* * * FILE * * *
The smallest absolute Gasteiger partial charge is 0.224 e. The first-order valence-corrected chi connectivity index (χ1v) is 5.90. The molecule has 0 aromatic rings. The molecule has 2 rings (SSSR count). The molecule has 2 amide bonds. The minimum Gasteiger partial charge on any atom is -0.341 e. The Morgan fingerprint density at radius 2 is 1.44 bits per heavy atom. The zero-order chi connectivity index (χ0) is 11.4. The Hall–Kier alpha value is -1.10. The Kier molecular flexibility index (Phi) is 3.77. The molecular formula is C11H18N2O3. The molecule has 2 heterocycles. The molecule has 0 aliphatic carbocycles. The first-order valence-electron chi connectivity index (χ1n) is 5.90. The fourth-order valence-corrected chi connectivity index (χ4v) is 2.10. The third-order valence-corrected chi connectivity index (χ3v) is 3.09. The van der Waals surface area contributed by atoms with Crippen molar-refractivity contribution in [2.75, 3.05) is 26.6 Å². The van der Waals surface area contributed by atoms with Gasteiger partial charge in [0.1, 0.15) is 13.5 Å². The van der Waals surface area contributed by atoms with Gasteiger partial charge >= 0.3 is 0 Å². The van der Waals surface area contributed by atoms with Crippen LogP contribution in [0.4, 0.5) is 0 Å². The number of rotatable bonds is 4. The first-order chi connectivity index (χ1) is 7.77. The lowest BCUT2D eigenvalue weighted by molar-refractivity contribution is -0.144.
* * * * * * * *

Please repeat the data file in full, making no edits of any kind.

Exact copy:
The smallest absolute Gasteiger partial charge is 0.224 e. The first-order valence-corrected chi connectivity index (χ1v) is 5.90. The molecule has 0 aromatic rings. The molecule has 2 rings (SSSR count). The molecule has 2 amide bonds. The minimum Gasteiger partial charge on any atom is -0.341 e. The Morgan fingerprint density at radius 2 is 1.44 bits per heavy atom. The zero-order chi connectivity index (χ0) is 11.4. The Hall–Kier alpha value is -1.10. The Kier molecular flexibility index (Phi) is 3.77. The molecular formula is C11H18N2O3. The molecule has 2 heterocycles. The molecule has 0 aliphatic carbocycles. The first-order valence-electron chi connectivity index (χ1n) is 5.90. The fourth-order valence-corrected chi connectivity index (χ4v) is 2.10. The third-order valence-corrected chi connectivity index (χ3v) is 3.09. The van der Waals surface area contributed by atoms with Crippen molar-refractivity contribution in [2.75, 3.05) is 26.6 Å². The van der Waals surface area contributed by atoms with Gasteiger partial charge in [0.1, 0.15) is 13.5 Å². The van der Waals surface area contributed by atoms with Gasteiger partial charge >= 0.3 is 0 Å². The van der Waals surface area contributed by atoms with Crippen LogP contribution in [0.4, 0.5) is 0 Å². The number of rotatable bonds is 4. The first-order chi connectivity index (χ1) is 7.77. The lowest BCUT2D eigenvalue weighted by molar-refractivity contribution is -0.144.